Larry E. Holmes, "Revising the Revolution: The Unmaking of Russia's Official History of 1917" (Indiana UP, 2021)
The clash between scholarship and politics—between truth and propaganda— had always been a conflict of great importance. In the 1920s the Commission for the Collection, Study, and Publication of Materials on the October Revolution and History of the Communist Party (Istpart, in abbreviated Russian) was formed. Istpart’s historians were tasked with preserving the documentary record, compiling memoirs, and upholding ideological conformism within the national narrative of the 1917 revolution. In Revising the Revolution: The Unmaking of Russia's Official History of 1917 (Indiana UP, 2021), Larry E. Holmes focuses on the work of Istpart’s main office in Moscow and of its branch in Viatka. Istpart initially hoped to abide by the demands of both scholarship and politics when formulating the principles of historical research and when writing about the 1917 revolution. In that effort, Istpart in Moscow and its affiliate in Viatka acted sometimes in concert but often in conflict. Istpart’s initial faith in a symbiosis of scholarship and politics eroded, slowly at first, then rapidly. However, they quickly realized that the party rejected any version of history that suggested nonideological or nonpolitical sources of truth. By 1928, Istpart had largely abandoned its mission to promote scholarly work on the 1917 revolution and instead advanced the party's master narrative.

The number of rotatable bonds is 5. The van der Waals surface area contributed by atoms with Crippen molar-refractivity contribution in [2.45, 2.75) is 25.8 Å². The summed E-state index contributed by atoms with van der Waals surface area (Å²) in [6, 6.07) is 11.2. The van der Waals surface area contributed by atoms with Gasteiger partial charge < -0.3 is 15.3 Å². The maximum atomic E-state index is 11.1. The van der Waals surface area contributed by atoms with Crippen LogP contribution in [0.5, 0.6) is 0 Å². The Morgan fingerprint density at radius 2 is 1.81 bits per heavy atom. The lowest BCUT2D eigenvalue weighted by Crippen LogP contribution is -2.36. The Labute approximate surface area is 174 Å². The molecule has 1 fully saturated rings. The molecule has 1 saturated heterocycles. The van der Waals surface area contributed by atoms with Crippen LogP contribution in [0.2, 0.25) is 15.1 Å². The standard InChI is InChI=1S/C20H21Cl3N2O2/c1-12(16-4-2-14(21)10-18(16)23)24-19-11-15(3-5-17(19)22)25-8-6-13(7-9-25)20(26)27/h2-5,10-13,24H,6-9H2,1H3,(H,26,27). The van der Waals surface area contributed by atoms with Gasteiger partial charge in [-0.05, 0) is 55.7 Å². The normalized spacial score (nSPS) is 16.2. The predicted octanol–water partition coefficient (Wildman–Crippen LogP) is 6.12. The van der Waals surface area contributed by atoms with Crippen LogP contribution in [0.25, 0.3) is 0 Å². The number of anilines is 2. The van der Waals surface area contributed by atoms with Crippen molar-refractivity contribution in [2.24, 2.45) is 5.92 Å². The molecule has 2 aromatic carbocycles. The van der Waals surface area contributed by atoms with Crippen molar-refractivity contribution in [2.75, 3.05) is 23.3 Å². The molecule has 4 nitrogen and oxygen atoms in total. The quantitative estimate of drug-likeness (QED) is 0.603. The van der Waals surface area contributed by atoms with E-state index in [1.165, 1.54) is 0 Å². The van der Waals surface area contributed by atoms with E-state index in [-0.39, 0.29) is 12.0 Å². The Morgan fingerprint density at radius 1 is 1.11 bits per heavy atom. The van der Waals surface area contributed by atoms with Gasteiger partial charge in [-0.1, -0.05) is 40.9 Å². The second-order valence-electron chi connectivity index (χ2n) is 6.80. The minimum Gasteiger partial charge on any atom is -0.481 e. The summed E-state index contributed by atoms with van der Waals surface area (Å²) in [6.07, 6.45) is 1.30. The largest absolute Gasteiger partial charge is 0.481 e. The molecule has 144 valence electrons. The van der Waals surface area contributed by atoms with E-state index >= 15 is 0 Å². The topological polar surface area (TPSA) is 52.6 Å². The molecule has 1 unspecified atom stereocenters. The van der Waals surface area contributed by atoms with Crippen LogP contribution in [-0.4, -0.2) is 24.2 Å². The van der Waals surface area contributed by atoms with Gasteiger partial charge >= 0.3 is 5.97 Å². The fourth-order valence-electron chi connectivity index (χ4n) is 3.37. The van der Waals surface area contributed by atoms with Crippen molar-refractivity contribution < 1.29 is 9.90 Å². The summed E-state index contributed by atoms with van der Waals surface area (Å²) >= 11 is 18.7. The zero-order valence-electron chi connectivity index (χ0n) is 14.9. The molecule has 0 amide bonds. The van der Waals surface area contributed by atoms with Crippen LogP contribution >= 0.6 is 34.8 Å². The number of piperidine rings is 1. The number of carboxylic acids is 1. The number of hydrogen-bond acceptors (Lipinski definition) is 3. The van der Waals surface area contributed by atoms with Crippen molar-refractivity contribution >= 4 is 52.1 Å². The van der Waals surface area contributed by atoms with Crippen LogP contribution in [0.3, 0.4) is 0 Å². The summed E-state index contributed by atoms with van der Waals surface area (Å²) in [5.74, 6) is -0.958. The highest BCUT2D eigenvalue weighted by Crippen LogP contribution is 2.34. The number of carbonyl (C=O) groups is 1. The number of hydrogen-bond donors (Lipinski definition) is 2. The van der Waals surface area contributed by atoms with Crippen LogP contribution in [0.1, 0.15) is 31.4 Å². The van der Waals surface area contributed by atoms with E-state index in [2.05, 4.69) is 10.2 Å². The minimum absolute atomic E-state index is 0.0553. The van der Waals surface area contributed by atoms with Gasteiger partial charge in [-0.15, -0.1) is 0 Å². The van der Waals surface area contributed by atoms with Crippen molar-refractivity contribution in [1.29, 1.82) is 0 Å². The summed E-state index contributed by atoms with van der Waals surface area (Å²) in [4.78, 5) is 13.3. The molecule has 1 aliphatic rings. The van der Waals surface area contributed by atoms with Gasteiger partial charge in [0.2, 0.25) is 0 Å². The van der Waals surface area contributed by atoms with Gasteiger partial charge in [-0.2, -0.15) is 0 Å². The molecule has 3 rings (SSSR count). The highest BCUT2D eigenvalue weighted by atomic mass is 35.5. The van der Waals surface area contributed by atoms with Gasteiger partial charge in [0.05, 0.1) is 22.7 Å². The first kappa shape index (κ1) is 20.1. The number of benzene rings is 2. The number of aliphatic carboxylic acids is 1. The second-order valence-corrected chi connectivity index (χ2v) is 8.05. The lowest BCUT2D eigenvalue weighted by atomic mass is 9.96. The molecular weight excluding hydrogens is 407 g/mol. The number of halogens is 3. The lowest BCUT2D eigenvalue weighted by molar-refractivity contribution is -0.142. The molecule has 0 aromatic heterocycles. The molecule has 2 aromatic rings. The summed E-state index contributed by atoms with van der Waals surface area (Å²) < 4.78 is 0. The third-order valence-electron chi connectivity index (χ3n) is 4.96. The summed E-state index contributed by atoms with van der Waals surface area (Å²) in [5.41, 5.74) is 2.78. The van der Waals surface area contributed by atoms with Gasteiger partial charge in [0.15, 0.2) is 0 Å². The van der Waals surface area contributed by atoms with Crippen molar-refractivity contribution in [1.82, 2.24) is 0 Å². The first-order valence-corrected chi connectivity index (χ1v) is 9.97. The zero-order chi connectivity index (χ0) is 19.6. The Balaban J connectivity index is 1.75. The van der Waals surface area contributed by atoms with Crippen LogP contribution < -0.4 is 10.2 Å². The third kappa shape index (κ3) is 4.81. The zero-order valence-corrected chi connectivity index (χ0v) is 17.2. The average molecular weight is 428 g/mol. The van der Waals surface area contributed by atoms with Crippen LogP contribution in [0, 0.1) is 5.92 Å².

Revising the Revolution explores the battle for the Russian national narrative and the ways in which history can be used to centralize power. This book addresses two issues of relevance to today’s Russian Federation. Once again the center’s politicians demand of professional historians a useful and not necessarily objective rendition of the past. Yet this authoritarian state with its power-vertical, as Vladimir Putin likes to call it, cannot always get its way without resistance from below. As recent events in Ekaterinburg and Khabarovsk indicate, people in Russia’s provinces, as in Viatka earlier in Istpart’s history, act on their own interests and, in the case of officials, in the interests of the institutions and the region they represent.
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